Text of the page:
The Stain 2016 epitomises that anxiety. A psychedelic blob - the stain - is shown in the centre of a small room. This is a new trope for Quilty, resembling, in part, an unresolved Rorschach blot, primal, chaotic and raw. The Stain weirdly conjures up a 1940s Albert Tucker-like image of fear and distress. In form, the stain is not unlike the images included in the exhibition of Quilty's work commissioned by the Australian War Memorial, After Afghanistan, showing a mental state made physical. Recall, for example the black miasma next to Trooper Luke Korman 2012 or the pulsating vision of animus in Kandahar 2012. Quilty painted the stain by first lading paint on the canvas to form an impasto before scraping back clean to the canvas, leaving only the stained colour behind. Like other works in this display, The Stain uses the room as container for pent emotions, almost as a metaphor for the brain inside the skull. The focus of each work is individual but by extension, symbolic of the world in its current state of suppressed hysteria.
The exhibition underscores the uneasiness in the world and our concern with the human stain, whether it is the orange stain of life jackets on Mediterranean shores, the stain on the natural world left by pollution and exploitation of the land, or the stain of human cruelty. Ben Quilty makes no direct plea for compassion but suggests a role for art, in the application of coloured stains on a piece of fabric, to awaken a dormant conscience and offer solace.
Austrian neurologist Viktor Frankl, himself a refugee and Holocaust survivor who saw and endured horrific suffering, wrote a book soon after his liberation from the camps about his experiences. Published in 1946 as Trotzdem Ja Zum Leben Sagen: Ein Psychologe erlebt das Konzentrationslager, (Nevertheless, Say "Yes" to Life: A Psychologist Experiences the Concentration Camp), Frankl suggests that although negative things happen to individuals and this decreases happiness, it increases the meaningfulness the individual can find in life. This sense that life has meaning can assist individuals in coming to terms with suffering. Happiness, according to Frankl, follows having 'a meaning to fulfil or another human being to encounter. The more one forgets himself - by giving to a cause or another person to love - the more human he is.' Ben Quilty’s works describe turmoil but ultimately make a plea to our conscience, prompting empathy and perhaps greater understanding.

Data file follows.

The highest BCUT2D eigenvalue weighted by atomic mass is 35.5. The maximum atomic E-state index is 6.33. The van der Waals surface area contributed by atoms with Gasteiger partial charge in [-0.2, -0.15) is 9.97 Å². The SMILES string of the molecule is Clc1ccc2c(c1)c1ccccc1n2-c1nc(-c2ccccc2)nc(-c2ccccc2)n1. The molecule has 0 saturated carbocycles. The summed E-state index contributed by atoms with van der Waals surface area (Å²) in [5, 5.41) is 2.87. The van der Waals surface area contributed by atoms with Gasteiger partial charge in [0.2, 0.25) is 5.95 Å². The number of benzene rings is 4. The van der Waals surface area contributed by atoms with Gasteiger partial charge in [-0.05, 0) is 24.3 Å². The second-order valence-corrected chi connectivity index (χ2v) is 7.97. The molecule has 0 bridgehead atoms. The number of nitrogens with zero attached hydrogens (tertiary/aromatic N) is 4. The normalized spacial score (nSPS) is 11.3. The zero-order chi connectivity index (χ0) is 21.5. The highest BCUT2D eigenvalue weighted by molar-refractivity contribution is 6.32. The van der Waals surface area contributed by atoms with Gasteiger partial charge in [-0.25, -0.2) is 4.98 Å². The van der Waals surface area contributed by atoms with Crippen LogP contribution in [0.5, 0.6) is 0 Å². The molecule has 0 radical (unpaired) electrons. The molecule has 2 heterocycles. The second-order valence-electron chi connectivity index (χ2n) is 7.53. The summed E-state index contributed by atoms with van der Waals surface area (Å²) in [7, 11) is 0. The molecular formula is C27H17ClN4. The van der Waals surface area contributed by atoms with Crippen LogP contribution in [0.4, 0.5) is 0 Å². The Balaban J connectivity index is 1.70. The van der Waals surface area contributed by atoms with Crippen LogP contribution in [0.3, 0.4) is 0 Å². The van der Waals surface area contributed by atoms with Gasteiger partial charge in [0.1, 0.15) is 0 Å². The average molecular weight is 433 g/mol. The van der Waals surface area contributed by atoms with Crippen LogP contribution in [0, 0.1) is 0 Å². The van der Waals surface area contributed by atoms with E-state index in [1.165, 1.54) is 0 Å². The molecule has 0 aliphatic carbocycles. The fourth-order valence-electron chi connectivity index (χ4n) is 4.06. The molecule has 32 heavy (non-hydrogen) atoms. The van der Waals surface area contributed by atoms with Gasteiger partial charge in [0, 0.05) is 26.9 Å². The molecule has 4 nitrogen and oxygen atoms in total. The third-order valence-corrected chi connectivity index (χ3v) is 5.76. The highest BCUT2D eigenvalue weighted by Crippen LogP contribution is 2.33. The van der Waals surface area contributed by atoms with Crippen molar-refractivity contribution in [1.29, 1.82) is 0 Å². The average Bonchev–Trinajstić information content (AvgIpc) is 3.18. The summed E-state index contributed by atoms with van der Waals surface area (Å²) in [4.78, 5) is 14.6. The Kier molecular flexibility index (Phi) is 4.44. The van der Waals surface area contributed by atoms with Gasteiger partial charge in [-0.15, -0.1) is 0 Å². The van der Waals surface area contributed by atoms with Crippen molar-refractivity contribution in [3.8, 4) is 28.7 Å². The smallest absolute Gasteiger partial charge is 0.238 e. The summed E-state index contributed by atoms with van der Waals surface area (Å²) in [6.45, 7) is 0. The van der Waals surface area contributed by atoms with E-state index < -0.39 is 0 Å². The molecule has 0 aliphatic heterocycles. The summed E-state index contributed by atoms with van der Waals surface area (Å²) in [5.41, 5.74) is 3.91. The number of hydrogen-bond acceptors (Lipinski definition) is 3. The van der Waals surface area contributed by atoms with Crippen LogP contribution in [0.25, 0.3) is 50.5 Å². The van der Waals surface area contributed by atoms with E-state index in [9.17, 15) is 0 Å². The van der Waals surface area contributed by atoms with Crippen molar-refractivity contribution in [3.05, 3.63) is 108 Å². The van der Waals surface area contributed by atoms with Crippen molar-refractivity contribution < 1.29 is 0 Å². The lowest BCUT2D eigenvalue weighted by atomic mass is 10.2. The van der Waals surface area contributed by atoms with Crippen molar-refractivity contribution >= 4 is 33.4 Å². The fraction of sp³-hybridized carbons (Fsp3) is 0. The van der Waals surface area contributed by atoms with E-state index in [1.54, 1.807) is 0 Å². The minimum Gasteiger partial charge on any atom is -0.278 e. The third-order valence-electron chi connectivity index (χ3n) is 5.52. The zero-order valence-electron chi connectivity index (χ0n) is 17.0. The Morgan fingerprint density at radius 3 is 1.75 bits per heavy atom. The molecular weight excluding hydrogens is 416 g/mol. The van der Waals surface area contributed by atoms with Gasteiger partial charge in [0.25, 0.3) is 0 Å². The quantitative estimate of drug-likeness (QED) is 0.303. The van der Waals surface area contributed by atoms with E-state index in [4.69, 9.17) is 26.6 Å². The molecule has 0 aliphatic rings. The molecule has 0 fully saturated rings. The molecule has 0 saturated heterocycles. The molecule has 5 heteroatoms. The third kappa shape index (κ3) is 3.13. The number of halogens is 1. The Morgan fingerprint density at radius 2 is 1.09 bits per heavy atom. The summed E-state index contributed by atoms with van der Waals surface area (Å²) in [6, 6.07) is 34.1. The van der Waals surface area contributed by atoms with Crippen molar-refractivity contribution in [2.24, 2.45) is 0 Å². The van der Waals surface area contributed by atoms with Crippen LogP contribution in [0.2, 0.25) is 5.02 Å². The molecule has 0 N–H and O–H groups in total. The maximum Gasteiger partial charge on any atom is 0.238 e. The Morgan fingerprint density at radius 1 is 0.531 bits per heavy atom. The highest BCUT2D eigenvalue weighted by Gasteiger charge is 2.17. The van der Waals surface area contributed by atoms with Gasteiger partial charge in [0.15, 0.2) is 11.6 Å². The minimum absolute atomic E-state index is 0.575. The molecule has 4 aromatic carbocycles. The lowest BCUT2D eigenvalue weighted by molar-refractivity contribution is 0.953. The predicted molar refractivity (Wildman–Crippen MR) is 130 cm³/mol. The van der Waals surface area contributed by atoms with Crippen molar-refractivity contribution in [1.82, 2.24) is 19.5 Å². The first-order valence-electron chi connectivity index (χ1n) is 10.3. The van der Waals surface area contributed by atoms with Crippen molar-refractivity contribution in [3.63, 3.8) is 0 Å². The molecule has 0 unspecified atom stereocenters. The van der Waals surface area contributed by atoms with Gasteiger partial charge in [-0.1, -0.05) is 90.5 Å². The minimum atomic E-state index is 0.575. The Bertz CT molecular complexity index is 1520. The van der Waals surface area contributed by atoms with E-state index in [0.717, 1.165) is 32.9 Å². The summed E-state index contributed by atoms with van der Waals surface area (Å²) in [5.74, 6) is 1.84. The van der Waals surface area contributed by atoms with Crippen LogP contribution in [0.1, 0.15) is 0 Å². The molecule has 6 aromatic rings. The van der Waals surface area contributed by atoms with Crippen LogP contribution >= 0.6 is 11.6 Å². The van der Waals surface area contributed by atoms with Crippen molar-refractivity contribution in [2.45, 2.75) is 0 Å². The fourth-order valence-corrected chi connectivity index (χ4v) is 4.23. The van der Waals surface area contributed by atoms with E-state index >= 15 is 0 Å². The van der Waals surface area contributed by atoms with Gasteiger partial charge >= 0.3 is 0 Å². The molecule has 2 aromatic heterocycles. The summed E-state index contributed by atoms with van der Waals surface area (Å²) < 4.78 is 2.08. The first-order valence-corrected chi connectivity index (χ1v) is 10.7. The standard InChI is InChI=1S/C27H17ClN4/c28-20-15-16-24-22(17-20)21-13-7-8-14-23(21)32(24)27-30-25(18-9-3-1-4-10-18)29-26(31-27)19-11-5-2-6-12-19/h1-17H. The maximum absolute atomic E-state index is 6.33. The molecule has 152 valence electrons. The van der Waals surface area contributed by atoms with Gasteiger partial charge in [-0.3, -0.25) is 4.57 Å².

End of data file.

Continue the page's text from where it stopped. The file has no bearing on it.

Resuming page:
Connections and memories are things to treasure and, as Frankl points out, create affirmative meanings (and purpose) in life. Quilty finds comfort in creating an image of The Pink Dress 2016, a painting of his partner Kylie wearing a favourite dress. Pale and ghost-like, this is an apparition from the past, hauntingly romantic, yet material only as love expressed in the creation and the memory stain of coloured pigment on canvas.
Michael Desmond 2016.
i Quilty and Flanagan went to Lebanon, Serbia and Greece in February 2016 at the invitation of World Vision Australia.
ii Since 1945 the immigration bureaucracy has been known by various names including the Department of Labour and Immigration, Department of Immigration and Ethnic Affairs, the Department of Immigration and Multicultural Affairs and the Department of Immigration and Citizenship.
iii 'When I was a child, I spoke as a child, I understood as a child, I thought as a child; but when I became a man, I put away childish things.' 1 Corinthians 13:11
iv Quilty believes that art has an important social role in society. Talking with composer Andrew Ford on ABC Radio he described his position: 'Margaret Olley said, don't be driven by causes, well, sorry Margaret, I love you, but that's what I am driven by, those causes ... I grew up outside the realms of the cultural norms of what we are involved in now ... and I have to find ways to give myself a belief in what I do ... it's not just entertainment.' Making art: Ben Quilty and Andrew Ford, Earshot, ABC radio, Monday 25 April 2016 1:56PM, https://radio.abc.net.au/programitem/pe83wEOBNL?play=true
Press release courtesy Tolarno Galleries.